Blame co-writer/director Barnaby Southcombe. Making his feature debut after a string of credits on British soaps, he ropes in his mother, Charlotte Rampling, for the lead and proceeds to have her give sudsy line readings that bear zero relation to the way people actually talk and interact with one another.

True, as the titular Anna she may be dealing with the suppressed trauma of an unspecified family break-up, but even so, as she becomes embroiled with the Detective Chief Inspector (Gabriel Byrne) running a murder investigation in which she may have played a role, both actors look and sound like androids. It doesn’t help that the plot – for specious reasons – propels Anna back onto the dating scene, giving rise to a cameo from Honor Blackman lecturing Rampling (in quite excruciating fashion) about the relationship benefits of performing fellatio.

The lacklustre procedural elements are fairly preposterous too and require a ludicrous suspension of disbelief to make them work. Alas, nothing in the film is effective enough to make you want to do so.

Celeste and Jesse Forever (15)

Directed by: Lee Toland Krieger

Starring: Rashida Jones, Andy Samberg, Elijah Wood, Ari Graynor

Rating: * *

WITH the titular characters of this ironically titled break-up rom-com repeatedly making Mo Farah-style heart-shaped gestures to one another while talking in the kind of babyish secret language that comes from having been in a long term relationship since high school, Celeste and Jesse Forever certainly puts the irk in quirk.

Another cookie-cutter Sundance-sanctioned indie film, it sadly doesn’t have the charm or relationship insights that makes its studied eccentricities in any way bearable, despite an intriguing set-up in which the titular couple (played by Rashida Jones and Andy Samberg) have already broken up and made the transition into being firm friends.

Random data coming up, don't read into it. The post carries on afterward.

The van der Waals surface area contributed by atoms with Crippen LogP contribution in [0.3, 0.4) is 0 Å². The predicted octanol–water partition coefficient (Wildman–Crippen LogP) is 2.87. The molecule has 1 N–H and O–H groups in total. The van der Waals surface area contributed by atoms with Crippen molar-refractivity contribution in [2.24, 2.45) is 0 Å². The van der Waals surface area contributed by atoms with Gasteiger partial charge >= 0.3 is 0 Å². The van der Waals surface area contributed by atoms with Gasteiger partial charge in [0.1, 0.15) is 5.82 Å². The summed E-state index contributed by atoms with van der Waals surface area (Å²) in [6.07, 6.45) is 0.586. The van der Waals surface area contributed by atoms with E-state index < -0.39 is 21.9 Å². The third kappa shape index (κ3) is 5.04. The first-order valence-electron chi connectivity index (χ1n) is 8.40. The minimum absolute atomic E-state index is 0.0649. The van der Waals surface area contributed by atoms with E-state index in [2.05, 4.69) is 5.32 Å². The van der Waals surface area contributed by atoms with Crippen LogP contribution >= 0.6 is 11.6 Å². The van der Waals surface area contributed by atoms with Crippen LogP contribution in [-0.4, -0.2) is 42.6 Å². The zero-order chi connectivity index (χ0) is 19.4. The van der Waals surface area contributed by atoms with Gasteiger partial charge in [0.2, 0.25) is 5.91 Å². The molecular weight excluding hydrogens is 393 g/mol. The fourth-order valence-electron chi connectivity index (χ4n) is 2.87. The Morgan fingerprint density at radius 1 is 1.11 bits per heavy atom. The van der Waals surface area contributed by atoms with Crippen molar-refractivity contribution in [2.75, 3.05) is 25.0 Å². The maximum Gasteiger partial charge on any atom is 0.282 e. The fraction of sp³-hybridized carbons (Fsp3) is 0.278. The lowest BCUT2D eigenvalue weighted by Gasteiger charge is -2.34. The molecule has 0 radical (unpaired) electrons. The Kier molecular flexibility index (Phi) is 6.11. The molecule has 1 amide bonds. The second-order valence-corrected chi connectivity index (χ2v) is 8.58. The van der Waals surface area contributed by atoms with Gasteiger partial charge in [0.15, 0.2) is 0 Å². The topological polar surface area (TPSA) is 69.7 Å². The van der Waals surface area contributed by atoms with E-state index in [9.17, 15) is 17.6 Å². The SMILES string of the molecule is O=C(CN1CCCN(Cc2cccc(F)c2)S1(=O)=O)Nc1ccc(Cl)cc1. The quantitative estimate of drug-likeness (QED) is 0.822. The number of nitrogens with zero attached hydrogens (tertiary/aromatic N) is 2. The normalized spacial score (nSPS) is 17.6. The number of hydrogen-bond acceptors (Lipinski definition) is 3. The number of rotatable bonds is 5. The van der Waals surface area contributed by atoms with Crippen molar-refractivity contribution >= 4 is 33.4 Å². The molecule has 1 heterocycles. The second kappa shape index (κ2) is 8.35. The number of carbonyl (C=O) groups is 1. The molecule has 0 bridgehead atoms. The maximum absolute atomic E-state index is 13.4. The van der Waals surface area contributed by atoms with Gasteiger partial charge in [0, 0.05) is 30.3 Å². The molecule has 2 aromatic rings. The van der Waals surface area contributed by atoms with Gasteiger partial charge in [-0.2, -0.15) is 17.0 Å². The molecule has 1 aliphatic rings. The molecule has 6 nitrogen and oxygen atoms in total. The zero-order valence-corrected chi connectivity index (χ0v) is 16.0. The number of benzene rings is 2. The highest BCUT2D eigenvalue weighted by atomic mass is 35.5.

As with any rom-com, though (even one such as this that’s attempting to invert the usual tropes), barriers are put in place to impede their smooth progression to their most harmonious state, which in this case means that despite their matter-of-fact attitude towards their impending divorce, its finality becomes a subconscious catalyst for all kinds of craziness as each attempts to maintain their friendship while pursuing other romantic interests. Rashida Jones has her moments, but nothing in this comes close to matching the brilliance of Silver Linings Playbook.

Alex Cross (15) 
Directed by: Rob Cohen

Starring: Tyler Perry, Edward Burns, Matthew Fox, Jean Reno

Rating: *

THIS cinematic reboot for James Patterson’s best selling Alex Cross crime novels wasn’t screened for critics and no wonder: it’s one of the worst – and certainly one of the dumbest – movies of the year.

With Morgan Freeman previously inhabiting the title role in Kiss the Girls and Along Came a Spider, someone is clearly having a laugh by bringing in Tyler Perry, the writer/director/star of the Medea comedies (an American phenomenon, the success of which hasn’t translated overseas), for this origins story.

He’s certainly no leading man in an action/thriller sense and his attempts to make the wise, refined eponymous psychologist-turned-detective into a badass is truly risible. Directed in chaotic style by The Fast and the Furious’ Rob 
Cohen, it almost plays like a parody of itself, with Cross out for revenge against a bald-headed psycho (Mathew Fox, looking more lost than he was in Lost) after he assassinates his pregnant wife as part of a sick game.

Hardly classing things up is Edward Burns, whose smirking line readings as Cross’s childhood best-friend-turned-partner suggest he’s not taking this too seriously. Fans of the books shouldn’t either.